In the Dutch language we have the following expression: ‘As the wind blows, so does her skirt.’ When I ask Eline whether she knows this expression, she looks at me and nods. She laughs because she realizes that this sentence sums up her whole story.
Eline is a manager. She struggles because everyone in her team goes his or her own way. The promises are not being kept and the atmosphere between the team members has its ups and downs. They also have a lot to say on Eline. ‘They wobble,’ she says. And, ‘I have no control over this team.’
As our conversation proceeds it becomes clear that Eline is wobbly herself. Afraid to upset her team members and willing to keep the peace, she allows agreements to change constantly. How the wind blows…
If you wobble, your team wobbles with you.
Eline admits that making decisions is not one of her strongest points. ‘The team’ always wants her to make different decisions and Eline often wonders whether they are right. As a result her strategy changes all the time. More often than not deadlines are stretched and to the least extended. Agreements altered or not fulfilled. Attending someone to his or her behavior does not have any effect because everyone knows: today it is this approach, tomorrow it will be different. And if not tomorrow, it will be the day after.
As our conversation goes on it becomes painfully clear to Eline: It is not surprising that the team behaves as it does.
If your team wobbles it is time for action!
The worst thing you can do is to postpone making things right again. Postponement means that you accept the situation the way it is. It affects your credibility. The power the (team) system will come into action and ultimately everyone will ‘wobble’. The problems (read: your problems) will not become any smaller. So it is time for action. Now!
Make sure that you stand firm yourself
It may take some time but it is possible to turn the tide. And this starts with yourself. Instead of looking at the team first, it is better to look at yourself and to examine your way of leadership.
In addition to my tips mentioned in the blog ‘Will they still like me’, Eline has made a top 5 list of the tips that have helped her in this process. One extra tip I would like to give you is that Eline has made use of a notebook in which she wrote everything down. This helps her to be inspired when she faces a difficult situation.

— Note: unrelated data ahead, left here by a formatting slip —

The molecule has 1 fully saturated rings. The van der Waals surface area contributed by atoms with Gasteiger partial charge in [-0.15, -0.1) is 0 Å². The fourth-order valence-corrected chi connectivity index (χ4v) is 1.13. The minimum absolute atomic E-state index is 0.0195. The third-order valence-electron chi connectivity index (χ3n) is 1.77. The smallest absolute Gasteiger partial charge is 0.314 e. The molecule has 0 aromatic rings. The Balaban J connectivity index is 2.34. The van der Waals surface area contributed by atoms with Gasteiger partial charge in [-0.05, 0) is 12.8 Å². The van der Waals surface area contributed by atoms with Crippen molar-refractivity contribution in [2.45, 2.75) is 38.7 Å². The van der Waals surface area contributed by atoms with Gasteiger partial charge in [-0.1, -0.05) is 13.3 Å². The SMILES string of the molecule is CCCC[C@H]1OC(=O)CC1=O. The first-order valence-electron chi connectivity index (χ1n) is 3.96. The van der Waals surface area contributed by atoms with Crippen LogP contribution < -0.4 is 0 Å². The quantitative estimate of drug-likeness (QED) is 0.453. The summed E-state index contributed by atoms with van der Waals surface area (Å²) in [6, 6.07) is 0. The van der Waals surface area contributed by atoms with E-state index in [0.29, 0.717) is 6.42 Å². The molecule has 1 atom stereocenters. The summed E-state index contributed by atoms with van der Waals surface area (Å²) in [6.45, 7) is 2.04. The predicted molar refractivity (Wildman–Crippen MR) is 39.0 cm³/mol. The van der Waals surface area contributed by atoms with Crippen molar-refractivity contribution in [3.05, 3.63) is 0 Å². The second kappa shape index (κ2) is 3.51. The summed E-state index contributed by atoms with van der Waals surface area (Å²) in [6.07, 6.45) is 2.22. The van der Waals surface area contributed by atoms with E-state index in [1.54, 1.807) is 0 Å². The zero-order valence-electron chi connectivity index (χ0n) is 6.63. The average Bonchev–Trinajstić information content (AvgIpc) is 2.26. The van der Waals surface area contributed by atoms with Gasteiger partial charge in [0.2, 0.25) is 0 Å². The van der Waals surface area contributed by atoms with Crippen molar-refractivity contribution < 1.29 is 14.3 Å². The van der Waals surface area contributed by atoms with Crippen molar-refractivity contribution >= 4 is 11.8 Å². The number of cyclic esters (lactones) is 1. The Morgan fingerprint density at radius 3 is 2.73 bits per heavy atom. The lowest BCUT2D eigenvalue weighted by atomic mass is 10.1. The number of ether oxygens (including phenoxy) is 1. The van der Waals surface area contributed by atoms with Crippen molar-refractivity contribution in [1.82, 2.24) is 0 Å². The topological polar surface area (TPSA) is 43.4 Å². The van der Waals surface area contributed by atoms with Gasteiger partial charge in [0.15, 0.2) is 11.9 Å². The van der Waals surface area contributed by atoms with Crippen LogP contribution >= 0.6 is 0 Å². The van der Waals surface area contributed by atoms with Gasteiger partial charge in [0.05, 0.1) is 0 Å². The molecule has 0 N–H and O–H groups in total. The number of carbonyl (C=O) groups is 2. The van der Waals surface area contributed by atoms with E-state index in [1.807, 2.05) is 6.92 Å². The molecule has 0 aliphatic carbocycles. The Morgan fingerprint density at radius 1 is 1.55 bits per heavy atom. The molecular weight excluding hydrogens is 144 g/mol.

Eline’s top 5 tips
1. Know who you are, what you do and why. The better you know yourself, the more confident you are. Consider this knowledge to be the foundation of your actions. Know that you do not have to act as if you are different than the person who you truly are.
2. Take the position of the leader. Take the lead and pay attention to your team members. With the emphasis on ALL team members. Know what drives them and what concerns them. Encourage each to get the best out of himself in their own way.
3. Formulate your communal (team) contribution to the success of the organization. Give the employees something to hold on to. Where are you heading? Spread this message clearly and make your team members co-responsible for the success. Eline added something what I fully support: celebrate the successes you book.
4. Be clear in your communication. How tempting it may be to equivocate, it is important to be trustworthy. Especially when the message is complicated. Be clear and straightforward in your communication, make clear agreements and come back to them. Always! In case of undesirable behavior, respond immediately. In private. If you see desirable behavior, respond immediately as well. Give a compliment, preferably in public.
5. Walk your talk. Eline has already mentioned it in the fourth tip: be trustworthy. What you say may sound nice but what people see is of more importance than any of your comments. Your words are not of any significance until you live up to them. Take the lead here: show everyone what you expect them to do.
Which tip could you add to this?